Glenn: Yeah, David sent me not one but two copies! He’s one of my best friends, like a brother, and what I’d realised is that he’d put a different spin on it, he’d not copied the originals and even the arrangements were slightly different. But you can’t really duplicate what was recorded organically on a 16 track analogue machine in 2015 when he did it. So what he did was put his own Whitesnake spin on it, he wasn’t trying to duplicate Ritchie or Jo and he did what I consider to be a very bold thing, you know. He wasn’t trying to go all retro and actually I think he did a pretty damned good job. I actually joined him onstage about two years ago, unannounced, no one knew I was coming on and there was such overwhelming warmth and respect from the audience, and if it were possible it even brought my friendship to David even closer. That was the first time we’d actually sung together in a long, long time. Like I said we’re more than friends and long may that continue.
Mark: You mentioned that David brought his own treatments to some of those songs, and when we saw you last in Australia you did that wonderful version of ‘Mistreated’ with just yourself out there with the acoustic. Are you going to be putting your own spin on the Deep Purple catalogue when you come over?
Glenn: Oh yeah! I mean look I’m going to do the songs justice. My webmaster keeps track of every gig I’ve ever done, every track I’ve ever played, every event and every show in the last 27 years and there has never been a complete Glenn Hughes Deep Purple show before, there have always been other songs from other albums, Hughes-Thrall, Black Country Communion, Trapeze, and solo Glenn. I’ve recorded over 500 songs now so for me to do these songs is a moment of love, and I’ve got to give that love back because a lot of people want to hear those. I’m going to be mainly sticking to the songs I wrote and recorded and there will be some arrangement things going on but it will be a bit of a journey and it will be honouring the melodies and the sounds that are Deep Purple. People will come and they’ll know instantly what song it is within the first four bars of the intro! I’m not going to go all Reggae! (laughs) I’m going to be bringing Classic Rock to Classic Rock fans and what’s better than real Classic Deep Purple songs.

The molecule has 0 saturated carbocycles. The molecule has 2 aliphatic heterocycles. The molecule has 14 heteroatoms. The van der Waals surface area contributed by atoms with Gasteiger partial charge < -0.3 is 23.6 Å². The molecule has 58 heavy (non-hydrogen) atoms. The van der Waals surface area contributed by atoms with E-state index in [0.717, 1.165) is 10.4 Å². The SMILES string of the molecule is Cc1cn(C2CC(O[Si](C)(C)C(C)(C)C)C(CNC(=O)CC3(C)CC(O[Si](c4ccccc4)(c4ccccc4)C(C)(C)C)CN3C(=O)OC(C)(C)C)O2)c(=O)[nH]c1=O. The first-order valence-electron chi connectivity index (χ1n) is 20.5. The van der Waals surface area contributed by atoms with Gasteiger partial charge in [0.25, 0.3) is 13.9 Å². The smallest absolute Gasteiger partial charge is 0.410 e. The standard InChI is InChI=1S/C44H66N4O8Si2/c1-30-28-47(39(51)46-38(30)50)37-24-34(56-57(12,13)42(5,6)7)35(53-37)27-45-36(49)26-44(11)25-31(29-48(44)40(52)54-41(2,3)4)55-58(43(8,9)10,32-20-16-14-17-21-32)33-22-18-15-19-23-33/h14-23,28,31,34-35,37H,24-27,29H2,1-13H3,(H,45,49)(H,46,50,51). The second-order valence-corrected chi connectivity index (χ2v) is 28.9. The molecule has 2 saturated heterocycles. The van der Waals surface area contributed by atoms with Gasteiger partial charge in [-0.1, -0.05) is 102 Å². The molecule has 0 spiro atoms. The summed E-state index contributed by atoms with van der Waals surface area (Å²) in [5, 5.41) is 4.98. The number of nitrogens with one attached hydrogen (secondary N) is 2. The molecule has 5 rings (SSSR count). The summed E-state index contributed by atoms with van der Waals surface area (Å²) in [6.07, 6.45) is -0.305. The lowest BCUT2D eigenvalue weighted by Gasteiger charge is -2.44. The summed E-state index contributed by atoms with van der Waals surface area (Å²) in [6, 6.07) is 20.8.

Mark: Excellent, and you’re bringing with you a pretty decent backing band too! Those guys know how to put on a show!
Glenn: They’re an amazing band. In my opinion, I’ve got an Australian keyboard player Lachy Doley and I’ll say this to you and I want to make a statement here Mark, and I’ve played with Jon Lord and Keith Emerson, may they rest in peace, Lachy Doley in my opinion is the greatest living keyboard player on the planet right now for rock music in general, and he’s been a friend of mine for a good ten years now, he played on my last album, he’s insanely good and he’s Australian. And on guitar Jeff Kollman he’s been on and off with me for many years, he’s the right man for this Deep Purple show –a virtuoso guitar player and he brings every bit of love and respect to honour Blackmore, it’ll be a wonderful moment. On drums Pontus Engborg – he went to Berkley studied Rock and Jazz, and Ian Paice as you know comes from Jazz. So I’ve got a very very well-versed drummer who understands Paice and can play like Bonham. So the band will tick all the boxes for everyone, and I guess I’ll sing and play bass. I can feel the hair getting longer already! (laughs)